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Arts & Entertainment

Dance Fever

RDT finds diversity in the regional Terrain, while Paul Taylor Dance finds it in one choreographer.

By Jacob Stringer
Posted // June 11,2007 -

There’s a problem that plagues every repertory company—how do you group various choreographers addressing various creative ideas into one unifying program? Linda C. Smith, artistic director of Repertory Dance Theatre, sidestepped this thorny issue by conjuring a larger umbrella concept.


As a multiyear objective, Smith’s Sense of Place is aimed at increasing audience awareness of both global and local issues including individuality, community, culture and environment. Opening their current season, RDT presents Terrain, a diverse program containing five pieces of wide-ranging choreography that Smith feels relate poignantly to that overarching theme.


“We address both solitude and camaraderie in Terrain,” explains Smith. “We also look at the ’60s, a period of time that was very interesting in terms of the history of modern dance.”


One piece from that period is Yvonne Rainer’s “Trio A.” Derived from a truly post-modern perspective, in that it openly rebuffs accepted ways and forms of creating dance, the work instead favors everyday motion—a modern dance variation on “found art.” Rainer, choreographing back in 1966, looked carefully at pedestrian movement creating a thematic piece that eschews accents, energy bursts, repetition and any sort of climax whatsoever.


“‘Trio A’ was really a definitive piece in that dancers were exploring new ways to create dances while rejecting all the formal and classical approaches to composition,” says Smith. “Yvonne Rainer basically came out with this statement that said no to everything. It was a rejection of the heroic and the rejection of technique and the rejection of the traditional. As a piece of art it’s just about pure movement and the fact that ordinary movement can be very beautiful to watch.”


In direct contrast is John Butler’s “The Initiate,” another piece created during the same tumultuous decade. Instead of snubbing form and tradition, Butler’s piece focuses on the political and social upheavals to address the enormous escalation of violence endemic to the period.


“He uses the cyclical birth, life, death, rebirth analogy that Joseph Campbell brought to our attention ... in his books on myth,” explains Smith. “So, ‘The Initiate’ is more or less a tribal ritual where the individual being initiated has to cross the boundary between innocence and experience.”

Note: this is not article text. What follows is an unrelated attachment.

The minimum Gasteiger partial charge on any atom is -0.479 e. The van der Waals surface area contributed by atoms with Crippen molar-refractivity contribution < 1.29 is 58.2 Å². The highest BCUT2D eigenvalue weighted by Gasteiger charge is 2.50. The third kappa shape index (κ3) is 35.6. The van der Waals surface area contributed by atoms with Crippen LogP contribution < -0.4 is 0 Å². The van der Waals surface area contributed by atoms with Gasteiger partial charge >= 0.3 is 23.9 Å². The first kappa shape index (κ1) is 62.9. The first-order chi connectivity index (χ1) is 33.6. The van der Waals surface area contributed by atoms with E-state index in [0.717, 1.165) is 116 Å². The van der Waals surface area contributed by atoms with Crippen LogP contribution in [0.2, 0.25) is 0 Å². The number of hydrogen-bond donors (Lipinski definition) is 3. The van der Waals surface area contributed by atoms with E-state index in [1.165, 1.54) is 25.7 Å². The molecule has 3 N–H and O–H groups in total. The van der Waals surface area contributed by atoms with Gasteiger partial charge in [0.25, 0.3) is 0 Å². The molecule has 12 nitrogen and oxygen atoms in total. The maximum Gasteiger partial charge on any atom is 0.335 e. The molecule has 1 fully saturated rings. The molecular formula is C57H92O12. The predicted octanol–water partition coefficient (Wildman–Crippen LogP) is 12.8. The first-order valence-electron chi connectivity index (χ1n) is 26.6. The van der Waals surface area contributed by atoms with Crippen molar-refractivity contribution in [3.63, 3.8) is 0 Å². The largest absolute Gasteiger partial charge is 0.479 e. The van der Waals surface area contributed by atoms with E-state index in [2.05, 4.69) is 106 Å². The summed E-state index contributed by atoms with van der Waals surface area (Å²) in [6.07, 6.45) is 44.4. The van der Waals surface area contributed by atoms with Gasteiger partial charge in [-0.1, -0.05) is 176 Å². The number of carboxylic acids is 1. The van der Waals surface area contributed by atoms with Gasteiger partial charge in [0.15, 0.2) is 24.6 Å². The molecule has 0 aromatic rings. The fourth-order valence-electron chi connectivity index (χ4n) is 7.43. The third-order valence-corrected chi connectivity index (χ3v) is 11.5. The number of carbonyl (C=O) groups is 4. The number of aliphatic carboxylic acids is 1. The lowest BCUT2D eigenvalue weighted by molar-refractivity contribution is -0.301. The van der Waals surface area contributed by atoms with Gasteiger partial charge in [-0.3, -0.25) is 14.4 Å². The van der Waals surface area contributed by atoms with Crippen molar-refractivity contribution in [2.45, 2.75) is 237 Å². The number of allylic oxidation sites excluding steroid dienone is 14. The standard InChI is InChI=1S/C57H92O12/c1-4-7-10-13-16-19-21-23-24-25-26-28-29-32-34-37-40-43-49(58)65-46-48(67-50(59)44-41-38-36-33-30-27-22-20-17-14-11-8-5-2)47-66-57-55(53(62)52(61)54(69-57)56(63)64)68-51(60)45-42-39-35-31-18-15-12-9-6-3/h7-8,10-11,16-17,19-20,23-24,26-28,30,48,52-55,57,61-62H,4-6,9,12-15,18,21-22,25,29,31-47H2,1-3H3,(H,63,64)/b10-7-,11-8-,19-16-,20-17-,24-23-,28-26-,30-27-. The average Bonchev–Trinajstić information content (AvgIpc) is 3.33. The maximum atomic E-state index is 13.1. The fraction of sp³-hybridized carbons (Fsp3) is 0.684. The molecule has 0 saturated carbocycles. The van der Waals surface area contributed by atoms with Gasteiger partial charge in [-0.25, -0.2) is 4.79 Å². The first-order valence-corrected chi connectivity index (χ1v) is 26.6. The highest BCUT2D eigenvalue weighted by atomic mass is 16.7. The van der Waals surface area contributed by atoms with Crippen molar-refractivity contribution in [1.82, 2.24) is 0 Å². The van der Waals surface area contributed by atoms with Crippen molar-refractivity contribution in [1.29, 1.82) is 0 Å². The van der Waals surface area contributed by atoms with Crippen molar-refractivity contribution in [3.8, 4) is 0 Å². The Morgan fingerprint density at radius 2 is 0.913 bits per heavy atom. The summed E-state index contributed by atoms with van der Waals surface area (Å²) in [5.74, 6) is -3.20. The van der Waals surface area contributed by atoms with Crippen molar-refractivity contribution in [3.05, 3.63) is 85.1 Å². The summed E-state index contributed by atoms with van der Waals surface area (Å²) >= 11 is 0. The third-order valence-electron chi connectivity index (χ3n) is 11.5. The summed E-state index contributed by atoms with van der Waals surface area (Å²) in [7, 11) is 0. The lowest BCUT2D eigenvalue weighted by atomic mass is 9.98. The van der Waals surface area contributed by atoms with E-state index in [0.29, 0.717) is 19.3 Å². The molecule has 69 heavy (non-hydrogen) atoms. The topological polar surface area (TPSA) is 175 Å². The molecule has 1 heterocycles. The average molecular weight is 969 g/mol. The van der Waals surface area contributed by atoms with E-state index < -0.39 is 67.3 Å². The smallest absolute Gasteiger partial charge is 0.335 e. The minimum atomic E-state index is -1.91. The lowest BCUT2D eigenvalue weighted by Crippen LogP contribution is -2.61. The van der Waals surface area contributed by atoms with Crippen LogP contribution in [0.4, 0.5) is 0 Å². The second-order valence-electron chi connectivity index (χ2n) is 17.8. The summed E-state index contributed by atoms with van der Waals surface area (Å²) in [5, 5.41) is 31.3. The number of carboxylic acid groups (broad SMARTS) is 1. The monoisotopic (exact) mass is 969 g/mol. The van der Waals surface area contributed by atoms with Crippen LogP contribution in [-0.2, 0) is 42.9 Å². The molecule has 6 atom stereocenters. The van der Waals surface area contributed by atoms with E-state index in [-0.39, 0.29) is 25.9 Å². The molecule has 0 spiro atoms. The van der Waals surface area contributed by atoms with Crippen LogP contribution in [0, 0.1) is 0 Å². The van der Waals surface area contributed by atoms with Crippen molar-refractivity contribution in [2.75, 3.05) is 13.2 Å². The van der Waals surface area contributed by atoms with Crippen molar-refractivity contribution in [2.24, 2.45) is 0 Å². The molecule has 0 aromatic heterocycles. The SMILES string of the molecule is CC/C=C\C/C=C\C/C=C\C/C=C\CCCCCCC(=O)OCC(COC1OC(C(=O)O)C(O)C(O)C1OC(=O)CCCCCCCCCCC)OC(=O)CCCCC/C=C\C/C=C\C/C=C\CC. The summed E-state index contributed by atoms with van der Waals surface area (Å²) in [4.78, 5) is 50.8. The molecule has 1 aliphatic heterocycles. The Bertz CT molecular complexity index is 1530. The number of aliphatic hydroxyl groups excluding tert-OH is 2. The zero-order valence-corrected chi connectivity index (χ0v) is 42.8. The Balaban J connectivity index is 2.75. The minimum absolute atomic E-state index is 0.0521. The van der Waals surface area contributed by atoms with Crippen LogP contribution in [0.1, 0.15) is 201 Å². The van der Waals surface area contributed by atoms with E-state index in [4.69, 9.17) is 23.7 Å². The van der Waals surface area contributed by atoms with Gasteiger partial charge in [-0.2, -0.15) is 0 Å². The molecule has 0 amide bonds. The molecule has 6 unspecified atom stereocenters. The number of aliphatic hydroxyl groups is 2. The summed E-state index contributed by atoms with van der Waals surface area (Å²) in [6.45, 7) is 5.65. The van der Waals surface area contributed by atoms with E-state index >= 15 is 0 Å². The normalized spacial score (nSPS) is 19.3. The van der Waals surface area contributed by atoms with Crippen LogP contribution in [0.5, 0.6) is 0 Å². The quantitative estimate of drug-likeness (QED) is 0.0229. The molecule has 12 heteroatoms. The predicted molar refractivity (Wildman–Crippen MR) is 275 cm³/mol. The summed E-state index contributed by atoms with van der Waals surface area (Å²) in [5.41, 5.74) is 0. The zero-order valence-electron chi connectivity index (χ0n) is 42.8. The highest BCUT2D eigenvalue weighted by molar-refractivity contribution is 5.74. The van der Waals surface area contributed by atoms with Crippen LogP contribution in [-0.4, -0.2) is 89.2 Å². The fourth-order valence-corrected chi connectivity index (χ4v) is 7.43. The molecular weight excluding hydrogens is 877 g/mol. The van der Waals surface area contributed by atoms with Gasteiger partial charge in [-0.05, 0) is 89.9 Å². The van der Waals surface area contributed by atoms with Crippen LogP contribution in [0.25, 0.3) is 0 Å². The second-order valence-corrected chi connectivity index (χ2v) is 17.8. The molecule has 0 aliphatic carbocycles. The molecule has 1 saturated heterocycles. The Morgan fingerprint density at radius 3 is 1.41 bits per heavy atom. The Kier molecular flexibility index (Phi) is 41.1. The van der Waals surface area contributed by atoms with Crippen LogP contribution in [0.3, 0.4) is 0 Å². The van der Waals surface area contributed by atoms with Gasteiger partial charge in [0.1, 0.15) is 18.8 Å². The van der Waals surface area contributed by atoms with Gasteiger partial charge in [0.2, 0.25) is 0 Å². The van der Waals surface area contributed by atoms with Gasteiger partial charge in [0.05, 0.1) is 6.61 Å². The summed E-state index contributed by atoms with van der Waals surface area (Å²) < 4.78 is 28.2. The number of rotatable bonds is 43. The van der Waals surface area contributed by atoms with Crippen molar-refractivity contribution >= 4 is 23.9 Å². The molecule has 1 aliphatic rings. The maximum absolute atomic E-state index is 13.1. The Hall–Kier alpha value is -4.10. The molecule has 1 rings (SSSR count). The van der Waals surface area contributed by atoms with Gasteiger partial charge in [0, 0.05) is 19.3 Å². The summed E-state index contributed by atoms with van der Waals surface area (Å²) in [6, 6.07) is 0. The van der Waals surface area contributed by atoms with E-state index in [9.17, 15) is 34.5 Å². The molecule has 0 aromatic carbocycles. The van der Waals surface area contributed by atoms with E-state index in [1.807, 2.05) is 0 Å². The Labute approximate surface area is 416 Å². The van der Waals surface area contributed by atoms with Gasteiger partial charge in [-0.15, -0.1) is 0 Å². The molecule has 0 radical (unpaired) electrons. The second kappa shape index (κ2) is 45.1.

When originally created, both pieces played a role in specific social and artistic revolutions. Surely it isn’t hard to find parallels in today’s traumatic social and political context. So for Linda Smith, RDT’s artistic reexamination of this era echoes important lessons we can all learn about our own sense of place.


Paul Taylor: Still modern after
all these years.


Choreographer Paul Taylor’s work has always been seen as fresh, exciting, exuberant, slightly irreverent, often defiant and—most of all—modern. Nothing speaks to American art more than diversity, and nobody speaks to diversity in art more than Paul Taylor.


John Tomlinson, general manager of the Paul Taylor Dance Company, explains it this way: “Europeans are always sort of shocked that he has a sense of freedom in his work to do what he wants rather than what is expected. That has always been, for better or for worse, considered as an American quality. Americans are known for being the people who go and do things that no one expects you to be able to do, or no one thinks you should do.”


Yes, a sort of pioneering spirit is ingrained in all American artists—to just go ahead and do what you want, to not necessarily get hung up on the past or the propriety of what people think is right or wrong. Over the 50 years that he has been creating, Taylor has embraced this ideology more than anyone else in his field. And at 74—right in the middle of a 21-month tour spanning all 50 states and having just completed his 122nd work—Taylor is still chasing that dream to keep everything modern in modern dance.


“A lot of times in our business, choreographers get pegged into little boxes where people will say, ‘I don’t want to see a whole night of a choreographer’s work because all the pieces look the same,’” says Tomlinson. “Paul is very aware of that problem, so he has always gone the extra measure to make sure he celebrates a huge amount of diversity in his work.”


On the program scheduled for Salt Lake City, the 16-member company will perform three pieces that purposefully speak to that colorful palate. “Arden Court” (1981), a joyful baroque piece that celebrates an art form’s elation and ecstasy, is followed by the new piece “Dante Variations,” which is much darker and explores confinement and discomfort. Rounding out the program is a dance that delves into the ideas of tango without actually becoming a tango—“Piazzolla Caldera” (1997).


“Each of these three dances could be an entirely different company and an entirely different choreographer,” says Tomlinson. “They are all so different in what they bring to the stage and what they offer to the audience. Paul Taylor’s personal ambition has always been to celebrate diversity. That’s what Paul loves.”


TERRAIN Repertory Dance Theatre Rose Wagner Performing Arts Center 138 W. 300 South Oct. 7-9 8 p.m. 355-ARTS or www.arttix.org


50 YEARS, 50 STATES Paul Taylor Dance Company Kingsbury Hall Tuesday, Oct. 12 7:30 p.m. 581-7100 or www.kingsburyhall.org

 
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